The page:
Talking about Higher Education and the future

The best foster carers are ambitious for the children they foster. As a key influencer in young people’s lives, foster carers play a major role in the decision making process, along with teachers, advisers and their peers. Some young people may find it hard to think of their future and make plans due to an underlying problem is that they believe there is little point in planning for the future. The first step should be to make them believe they can change their future and with your help, it can happen!

‘We cannot make them succeed, but we can provide them with what they need to make success possible. We can give them a home and an environment that will help them to achieve their best. For children and young people to really achieve, they need to feel proud of themselves. We can keep reminding them every day of how brilliant they are.’ Linda, foster carer

Young people leaving care are one of the most under-represented groups in Further and Higher Education in the UK. As a foster carer, you have an important and vital role to play in providing emotional and practical support in the transition from foster care to university life.

Creating a positive environment

The most important thing a foster carer can do is to be continually positive about the whole concept of Higher Education. Attending university can be one of the most enjoyable and rewarding times of a foster child’s life, affording them a whole range of experiences and lifelong friendships and future opportunities that they would not have attained otherwise.

Preparing for university does not happen overnight. The skills that equip students for university life are often learned through early experiences at home and in education. It is vital to remember that care leavers do not normally have the essential element of stability when so many things are in a state of change - new found independence, new friends and a new place to live, can be extremely challenging. If you are not entering a staying put arrangement consider how else can ensure the young person moving on from your home knows they are not alone?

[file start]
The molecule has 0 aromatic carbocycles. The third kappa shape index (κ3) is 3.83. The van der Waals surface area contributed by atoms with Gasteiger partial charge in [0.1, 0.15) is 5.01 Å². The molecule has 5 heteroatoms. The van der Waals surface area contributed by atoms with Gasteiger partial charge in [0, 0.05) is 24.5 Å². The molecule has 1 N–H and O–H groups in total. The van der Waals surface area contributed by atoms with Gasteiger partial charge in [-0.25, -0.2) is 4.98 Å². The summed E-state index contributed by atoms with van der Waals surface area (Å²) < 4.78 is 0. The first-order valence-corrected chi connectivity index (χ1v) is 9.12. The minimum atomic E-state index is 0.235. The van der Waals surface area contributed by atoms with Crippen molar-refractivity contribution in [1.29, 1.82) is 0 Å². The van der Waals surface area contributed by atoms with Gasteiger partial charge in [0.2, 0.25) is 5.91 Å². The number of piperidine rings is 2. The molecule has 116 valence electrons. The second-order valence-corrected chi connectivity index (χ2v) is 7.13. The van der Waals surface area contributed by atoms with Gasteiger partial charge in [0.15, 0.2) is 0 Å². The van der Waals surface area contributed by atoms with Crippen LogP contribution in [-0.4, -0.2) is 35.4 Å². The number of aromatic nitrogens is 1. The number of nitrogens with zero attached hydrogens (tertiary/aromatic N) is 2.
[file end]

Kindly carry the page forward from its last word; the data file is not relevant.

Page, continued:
The guidance that foster carers provide children and young people in care at all stages of their education is invaluable to their eventual academic achievements and their long-term outcomes.

For many young people in care, it takes just one person to believe in them. It does not take much for a looked after child to believe they are destined to fail because most people that they come across will expect them to. Sometimes, all it takes is for one person to spend the time, to believe and encourage them to succeed and achieve in life. This is one of the most important roles of being a foster carer.

Top tips for foster carers

  • Attend school functions, PEP meetings and parent’s evenings.
  • Celebrate and share the child’s achievements.
  • Keep in touch with your child’s teachers and virtual school to ensure they are getting the support they need.
  • Regard foster children as one of your family for as long as they want and not just until they leave care.
  • Understand the targets set in PEP meetings for children in your care and support them to meet them.
  • Believe that children and young people in care can have a great future and give them aspirations from a young age.
  • Believe that university can be a realistic possibility for children in care – but only if it starts being talked about at a young age.
  • Commit yourself to helping children and young people in care succeed.
  • Believe education can open doors, increase choices and give more of a chance of a happy and healthy adult life.
  • Understand the education system and how to get the best out of it for children and young people in your care.
  • Provide support, materials and quiet spaces for learning and homework at home? Taking time to help with homework and discuss the school day.
  • Encourage and facilitate participation in school trips and activities.
  • Make the most of opportunities for learning outside school where children can develop their self-esteem and confidence such as joining youth groups, exploring their interests and new hobbies. Educational qualifications are essential for university, but it is equally important for young people to be able to demonstrate other learning experiences when it comes to writing the university application.

Did you know?

  • The Propel website contains contact details for a named person at every university in England who can offer support and guidance for care experienced young people visit  for information on bursaries, support with applications and how to arrange campus visits.  
  • Your Virtual School may support extracurricular activities, homework clubs and holiday schools funding contact them to find out what is on offer in your area. They may also be able to help with funding to attend university open day’s.
  • Many theatres run youth schemes where young people aged 15-26 can get FREE or £5 tickets. Contact your local theatre to find out what they have on offer.

Tick the Box

We encourage young people who have spent time in care to Tick the Box on their UCAS form saying they are care experienced, this is confidential but will ensure they get the extra support they are entitled to while at university – this could include bursaries, year round accommodation and study support.